Responsible investing has become so popular that many fund managers want to get in on the action. But just because a fund is called sustainable or ethical… is it really?
It’s great that responsible investing is becoming more popular. It means that more money is being invested in companies that do good for people and planet such as renewable energy, ethical supply chains and medical innovations that help society. At the same time, people are divesting from industries that cause harm including fossil fuels, gambling and tobacco. But with all this money flowing, some funds are using misleading names and commentary, and the universe of responsible investments is becoming tainted by greenwashing.
What is greenwashing?
Greenwashing by funds is the practice of making unsubstantiated or misleading claims about the sustainability or environmental benefits of their investment products. Just because a fund uses the term ethical, sustainable, green or responsible in its description, or claims to be fossil fuel free, does not mean this is the case.
Many responsible investment funds use a screening process to avoid harmful companies. But these screens vary widely between funds and often have exposure limits. In other words, a fund might screen out fossil fuel companies but only if their revenue from fossil fuels exceeds 20%, for example. They will claim to screen out fossil fuels, but a closer look shows some of these companies have made it into the portfolio. If you invest in the fund, you may unknowingly be supporting an issue that you feel strongly against.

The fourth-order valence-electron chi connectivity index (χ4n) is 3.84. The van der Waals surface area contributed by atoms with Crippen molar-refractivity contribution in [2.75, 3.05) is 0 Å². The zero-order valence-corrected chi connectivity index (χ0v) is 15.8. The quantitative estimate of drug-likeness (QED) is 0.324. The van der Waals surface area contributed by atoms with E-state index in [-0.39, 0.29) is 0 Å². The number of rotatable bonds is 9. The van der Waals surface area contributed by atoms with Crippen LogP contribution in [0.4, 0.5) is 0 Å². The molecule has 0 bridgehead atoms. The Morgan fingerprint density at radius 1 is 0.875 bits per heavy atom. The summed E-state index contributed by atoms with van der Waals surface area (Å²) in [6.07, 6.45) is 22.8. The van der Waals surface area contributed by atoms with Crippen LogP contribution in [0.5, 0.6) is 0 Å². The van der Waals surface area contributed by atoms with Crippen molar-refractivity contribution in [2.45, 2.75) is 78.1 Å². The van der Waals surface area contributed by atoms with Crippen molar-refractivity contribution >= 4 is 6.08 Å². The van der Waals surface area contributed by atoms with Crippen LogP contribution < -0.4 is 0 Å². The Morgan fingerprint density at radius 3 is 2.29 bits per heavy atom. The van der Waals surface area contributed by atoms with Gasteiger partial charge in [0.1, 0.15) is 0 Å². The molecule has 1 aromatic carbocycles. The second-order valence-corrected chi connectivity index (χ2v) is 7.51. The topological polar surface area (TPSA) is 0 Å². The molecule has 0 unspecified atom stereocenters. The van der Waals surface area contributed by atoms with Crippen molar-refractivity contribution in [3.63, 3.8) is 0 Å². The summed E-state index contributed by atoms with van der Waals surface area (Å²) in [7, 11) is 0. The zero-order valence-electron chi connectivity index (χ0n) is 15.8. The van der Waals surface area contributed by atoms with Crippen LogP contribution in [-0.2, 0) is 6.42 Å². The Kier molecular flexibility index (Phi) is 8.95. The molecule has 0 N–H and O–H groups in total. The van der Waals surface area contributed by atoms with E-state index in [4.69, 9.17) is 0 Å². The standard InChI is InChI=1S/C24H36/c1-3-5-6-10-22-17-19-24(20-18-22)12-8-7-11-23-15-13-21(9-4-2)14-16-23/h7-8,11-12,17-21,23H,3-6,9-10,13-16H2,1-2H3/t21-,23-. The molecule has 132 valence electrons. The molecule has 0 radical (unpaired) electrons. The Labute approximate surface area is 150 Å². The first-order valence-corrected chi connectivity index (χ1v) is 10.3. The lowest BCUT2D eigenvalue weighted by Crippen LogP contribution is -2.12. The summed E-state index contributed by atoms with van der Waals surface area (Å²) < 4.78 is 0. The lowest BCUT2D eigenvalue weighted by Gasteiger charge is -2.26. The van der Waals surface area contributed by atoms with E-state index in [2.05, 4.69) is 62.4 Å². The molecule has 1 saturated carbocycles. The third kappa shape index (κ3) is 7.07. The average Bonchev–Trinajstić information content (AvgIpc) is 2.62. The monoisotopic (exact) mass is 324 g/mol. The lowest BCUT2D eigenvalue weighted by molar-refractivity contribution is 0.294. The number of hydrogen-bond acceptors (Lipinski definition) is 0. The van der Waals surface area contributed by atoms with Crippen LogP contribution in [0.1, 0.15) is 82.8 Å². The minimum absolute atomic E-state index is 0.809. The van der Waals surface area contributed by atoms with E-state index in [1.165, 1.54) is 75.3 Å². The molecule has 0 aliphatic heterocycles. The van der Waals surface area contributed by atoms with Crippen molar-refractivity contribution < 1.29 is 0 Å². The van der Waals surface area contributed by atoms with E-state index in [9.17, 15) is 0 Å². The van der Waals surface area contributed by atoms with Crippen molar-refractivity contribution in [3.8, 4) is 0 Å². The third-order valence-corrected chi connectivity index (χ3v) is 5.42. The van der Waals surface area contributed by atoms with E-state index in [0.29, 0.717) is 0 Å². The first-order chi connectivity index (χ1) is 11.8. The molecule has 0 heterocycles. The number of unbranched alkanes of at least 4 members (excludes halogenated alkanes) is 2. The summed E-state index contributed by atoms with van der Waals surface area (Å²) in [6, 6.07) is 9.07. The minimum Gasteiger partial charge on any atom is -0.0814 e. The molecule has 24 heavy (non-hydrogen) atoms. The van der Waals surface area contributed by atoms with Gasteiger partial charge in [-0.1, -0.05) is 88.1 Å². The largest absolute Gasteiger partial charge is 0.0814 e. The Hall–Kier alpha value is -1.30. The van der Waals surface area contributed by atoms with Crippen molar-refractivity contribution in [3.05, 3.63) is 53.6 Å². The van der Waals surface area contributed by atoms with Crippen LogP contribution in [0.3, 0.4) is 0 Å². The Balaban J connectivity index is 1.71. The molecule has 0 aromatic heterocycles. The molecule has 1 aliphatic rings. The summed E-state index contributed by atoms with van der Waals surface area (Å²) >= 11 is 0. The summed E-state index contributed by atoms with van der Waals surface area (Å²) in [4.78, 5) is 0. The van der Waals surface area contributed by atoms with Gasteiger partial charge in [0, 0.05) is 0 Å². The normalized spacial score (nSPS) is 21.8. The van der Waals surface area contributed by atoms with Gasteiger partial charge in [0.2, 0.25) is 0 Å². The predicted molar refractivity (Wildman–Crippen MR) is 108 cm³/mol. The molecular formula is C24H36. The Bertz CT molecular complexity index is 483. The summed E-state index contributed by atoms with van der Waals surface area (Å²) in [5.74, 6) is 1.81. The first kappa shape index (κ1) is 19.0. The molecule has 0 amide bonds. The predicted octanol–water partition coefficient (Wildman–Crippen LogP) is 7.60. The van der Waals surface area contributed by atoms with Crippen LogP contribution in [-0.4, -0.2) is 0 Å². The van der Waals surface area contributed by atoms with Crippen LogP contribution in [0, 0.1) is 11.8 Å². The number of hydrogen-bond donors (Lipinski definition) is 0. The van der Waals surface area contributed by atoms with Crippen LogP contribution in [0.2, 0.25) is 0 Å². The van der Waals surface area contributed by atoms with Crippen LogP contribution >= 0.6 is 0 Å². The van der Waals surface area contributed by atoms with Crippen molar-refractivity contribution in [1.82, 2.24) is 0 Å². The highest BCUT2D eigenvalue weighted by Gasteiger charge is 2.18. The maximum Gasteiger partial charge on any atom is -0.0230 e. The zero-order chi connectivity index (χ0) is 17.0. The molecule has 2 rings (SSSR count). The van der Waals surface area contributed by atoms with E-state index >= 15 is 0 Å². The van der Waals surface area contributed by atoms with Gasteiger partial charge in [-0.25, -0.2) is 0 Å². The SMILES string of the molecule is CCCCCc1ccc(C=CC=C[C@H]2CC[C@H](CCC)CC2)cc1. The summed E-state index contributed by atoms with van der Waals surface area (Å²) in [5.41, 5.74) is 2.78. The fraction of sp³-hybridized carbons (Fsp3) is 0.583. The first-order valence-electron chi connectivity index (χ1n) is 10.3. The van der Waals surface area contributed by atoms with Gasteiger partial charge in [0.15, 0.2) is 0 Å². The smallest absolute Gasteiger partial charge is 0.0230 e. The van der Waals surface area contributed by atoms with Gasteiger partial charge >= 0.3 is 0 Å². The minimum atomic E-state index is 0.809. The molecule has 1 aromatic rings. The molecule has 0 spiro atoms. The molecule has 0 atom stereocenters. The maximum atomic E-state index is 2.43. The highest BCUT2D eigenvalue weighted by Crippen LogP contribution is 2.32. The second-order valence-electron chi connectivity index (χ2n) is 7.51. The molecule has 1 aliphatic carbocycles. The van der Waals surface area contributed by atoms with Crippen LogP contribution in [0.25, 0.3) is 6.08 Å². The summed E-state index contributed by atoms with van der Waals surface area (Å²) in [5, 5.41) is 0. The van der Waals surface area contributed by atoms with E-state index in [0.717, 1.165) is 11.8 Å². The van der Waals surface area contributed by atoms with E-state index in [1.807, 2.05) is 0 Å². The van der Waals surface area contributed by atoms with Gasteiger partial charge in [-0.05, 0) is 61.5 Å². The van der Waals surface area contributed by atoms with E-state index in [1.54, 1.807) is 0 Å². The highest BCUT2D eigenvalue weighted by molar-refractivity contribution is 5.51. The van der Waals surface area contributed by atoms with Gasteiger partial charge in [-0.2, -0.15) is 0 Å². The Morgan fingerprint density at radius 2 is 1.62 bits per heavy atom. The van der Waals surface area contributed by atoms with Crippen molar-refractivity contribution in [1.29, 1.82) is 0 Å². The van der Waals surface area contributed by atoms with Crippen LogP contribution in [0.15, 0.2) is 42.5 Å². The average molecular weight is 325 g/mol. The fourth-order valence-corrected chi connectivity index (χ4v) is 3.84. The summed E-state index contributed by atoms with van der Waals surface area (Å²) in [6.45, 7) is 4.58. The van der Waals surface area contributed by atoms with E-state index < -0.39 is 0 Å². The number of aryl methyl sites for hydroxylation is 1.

A financial adviser can help you understand these funds and how true-to-label they are, so you know your money is ending up with companies that align with your values.
How can a financial adviser help you to avoid greenwashing?
There are a few key things an adviser will look out for when researching funds.
First, does the fund make it publicly available what companies they’re investing in? Many funds will provide a list of their investment holdings, usually in arrears to protect their portfolio. If the fund only supplies the top ten holdings, it’s difficult to know how responsible it is. Funds often provide a full copy to a financial adviser on request.
Second, is the fund’s voting history publicly available and what are they supporting? As (usually large) shareholders, fund managers can vote on resolutions for the companies they hold and significantly impact results. Are they voting for or against issues such as climate change or human rights? Again, funds are often willing to disclose their voting record to advisers.
Third, how engaged is the fund with the companies it invests in? As well as voting, funds can meet with companies and use their influence to get boards to improve sustainability practices. An adviser can regularly speak with fund managers to really understand this engagement process.
What are some examples of funds doing the right thing?